Pod vs pod: let the battle begin!
Capsule coffee machines can be great for a quick cuppa when you're in a hurry, and in our testing we've come across some models that perform just as well as manual and semi-automatic machines when it comes to taste.
Here, we put the recently-released Lavazza Minu and Espressotoria Adesso capsule machines, both available from Coles, to the test.
The Lavazza is a manual machine, so it has to be switched off by hand once you're finished with it. It's compact and weighs 2.9kg; however, its water reservoir only has a 500mL capacity. It can accommodate larger cups easily but you're not able to program the amount of coffee delivered into your cup. It takes only 30 seconds to warm up and another 30 seconds to make the coffee.
The Espressotoria is a semi-automatic machine – it switches itself off once your coffee is made. It's a bit bulkier than the Lavazza, weighing in at 5kg, but it also has double the water reservoir capacity. It accommodates larger cups, and by simply holding the coffee button you can program the amount of coffee you'd like. It takes 35 seconds to warm up and only 15 seconds to make the coffee, which we think is too fast to make a really good cup of coffee.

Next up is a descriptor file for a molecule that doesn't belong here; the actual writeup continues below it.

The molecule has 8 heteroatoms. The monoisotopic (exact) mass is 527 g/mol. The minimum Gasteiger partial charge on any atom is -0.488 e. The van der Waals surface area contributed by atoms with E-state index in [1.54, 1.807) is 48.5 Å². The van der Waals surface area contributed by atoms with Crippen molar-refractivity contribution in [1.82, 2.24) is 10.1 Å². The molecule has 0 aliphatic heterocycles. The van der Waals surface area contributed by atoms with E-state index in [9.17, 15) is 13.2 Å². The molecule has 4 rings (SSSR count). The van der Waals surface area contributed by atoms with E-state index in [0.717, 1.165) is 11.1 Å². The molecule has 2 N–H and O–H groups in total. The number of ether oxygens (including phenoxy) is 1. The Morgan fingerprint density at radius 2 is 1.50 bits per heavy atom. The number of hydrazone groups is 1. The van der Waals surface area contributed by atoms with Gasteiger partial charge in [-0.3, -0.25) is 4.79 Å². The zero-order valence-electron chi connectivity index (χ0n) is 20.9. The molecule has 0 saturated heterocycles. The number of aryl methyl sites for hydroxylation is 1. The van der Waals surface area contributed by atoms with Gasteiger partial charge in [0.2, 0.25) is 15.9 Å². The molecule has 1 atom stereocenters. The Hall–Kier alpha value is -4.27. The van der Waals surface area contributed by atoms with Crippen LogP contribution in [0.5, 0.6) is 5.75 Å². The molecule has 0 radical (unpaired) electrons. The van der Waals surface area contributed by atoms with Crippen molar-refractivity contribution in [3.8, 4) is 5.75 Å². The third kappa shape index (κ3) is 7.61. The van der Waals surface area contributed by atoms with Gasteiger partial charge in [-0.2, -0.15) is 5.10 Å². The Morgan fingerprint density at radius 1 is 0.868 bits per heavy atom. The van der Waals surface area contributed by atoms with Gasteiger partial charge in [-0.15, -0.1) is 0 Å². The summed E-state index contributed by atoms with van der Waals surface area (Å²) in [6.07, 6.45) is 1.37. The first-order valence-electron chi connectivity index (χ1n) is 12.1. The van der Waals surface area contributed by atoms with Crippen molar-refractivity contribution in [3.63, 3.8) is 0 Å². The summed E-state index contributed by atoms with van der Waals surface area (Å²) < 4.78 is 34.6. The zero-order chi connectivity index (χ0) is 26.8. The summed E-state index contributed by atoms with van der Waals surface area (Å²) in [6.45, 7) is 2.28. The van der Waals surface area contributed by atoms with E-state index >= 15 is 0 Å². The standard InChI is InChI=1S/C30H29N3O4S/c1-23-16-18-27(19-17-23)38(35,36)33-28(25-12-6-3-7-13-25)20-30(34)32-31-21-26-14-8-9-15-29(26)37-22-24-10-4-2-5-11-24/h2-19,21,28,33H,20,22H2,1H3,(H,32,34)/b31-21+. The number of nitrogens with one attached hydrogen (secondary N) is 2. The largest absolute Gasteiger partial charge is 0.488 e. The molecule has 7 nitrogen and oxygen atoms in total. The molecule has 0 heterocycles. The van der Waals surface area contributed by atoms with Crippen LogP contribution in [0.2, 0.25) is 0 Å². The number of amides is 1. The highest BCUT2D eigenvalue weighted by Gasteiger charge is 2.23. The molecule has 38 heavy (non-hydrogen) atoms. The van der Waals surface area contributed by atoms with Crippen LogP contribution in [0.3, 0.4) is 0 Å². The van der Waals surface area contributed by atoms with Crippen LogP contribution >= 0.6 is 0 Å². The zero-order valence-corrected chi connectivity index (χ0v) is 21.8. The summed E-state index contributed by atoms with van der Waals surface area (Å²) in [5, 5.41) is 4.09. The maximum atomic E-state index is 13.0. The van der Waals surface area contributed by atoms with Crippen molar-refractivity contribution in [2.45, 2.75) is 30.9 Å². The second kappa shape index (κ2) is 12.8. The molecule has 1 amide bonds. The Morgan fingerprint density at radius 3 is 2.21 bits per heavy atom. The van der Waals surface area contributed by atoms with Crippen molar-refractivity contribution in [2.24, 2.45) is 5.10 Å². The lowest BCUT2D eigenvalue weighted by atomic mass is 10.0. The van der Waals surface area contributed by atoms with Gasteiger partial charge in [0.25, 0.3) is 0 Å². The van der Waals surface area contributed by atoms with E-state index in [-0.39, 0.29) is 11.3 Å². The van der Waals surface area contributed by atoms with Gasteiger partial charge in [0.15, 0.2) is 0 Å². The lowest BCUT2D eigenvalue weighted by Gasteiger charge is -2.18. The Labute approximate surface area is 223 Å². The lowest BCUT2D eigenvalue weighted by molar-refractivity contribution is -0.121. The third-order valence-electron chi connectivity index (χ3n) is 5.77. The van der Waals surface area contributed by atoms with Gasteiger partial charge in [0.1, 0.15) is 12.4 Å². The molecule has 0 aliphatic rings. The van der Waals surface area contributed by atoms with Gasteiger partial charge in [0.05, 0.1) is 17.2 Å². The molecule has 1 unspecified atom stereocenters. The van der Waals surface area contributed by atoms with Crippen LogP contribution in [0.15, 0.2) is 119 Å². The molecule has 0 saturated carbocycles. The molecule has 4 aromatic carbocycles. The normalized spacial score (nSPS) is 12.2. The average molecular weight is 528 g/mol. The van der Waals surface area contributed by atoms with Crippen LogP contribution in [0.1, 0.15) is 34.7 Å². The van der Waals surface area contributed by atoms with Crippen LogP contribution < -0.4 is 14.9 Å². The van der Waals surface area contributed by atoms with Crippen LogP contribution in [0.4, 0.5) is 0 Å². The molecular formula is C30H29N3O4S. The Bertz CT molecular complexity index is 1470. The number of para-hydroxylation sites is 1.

We recruited 10 CHOICE staff members to taste the coffee from each machine. In the Lavazza we used Deciso capsules and in the Espressotoria we used Vittoria Coffee Espresso capsules.
Tasters ranked the coffee from the Lavazza as 'OK' overall, describing the taste as:
- slightly bitter
- slightly burnt.
Tasters ranked the coffee from the Espressotoria as 'poor', describing it as:
- lacking flavour.
When making four consecutive cups of coffee, the first cup from the Lavazza was much cooler than the following three cups. Consistency in coffee temperature was a bit better with the Espressotoria.
We purchased the optional milk frother for the Espressotoria. It made froth that was too hard with large air bubbles. The milk burned to the bottom of the jug and took some serious scrubbing to remove.
Ease of use
Both these machines are easy to use – simply pop the capsule in place, turn on the switch or pull down the lever and press a button, then remove the spent capsule once the coffee is made. The water containers are easy to fill, remove and replace. The drip trays are small, but it's very easy to clean the plastic exteriors of these machines if there's overflow.
These machines are easily accessible in your local supermarkets if you're thinking of ditching instant coffee and trying out a capsule machine. You can experiment with the range of capsule flavours that are available for each, but when it comes to taste the Lavazza was more acceptable to our tasters than the Espressotoria.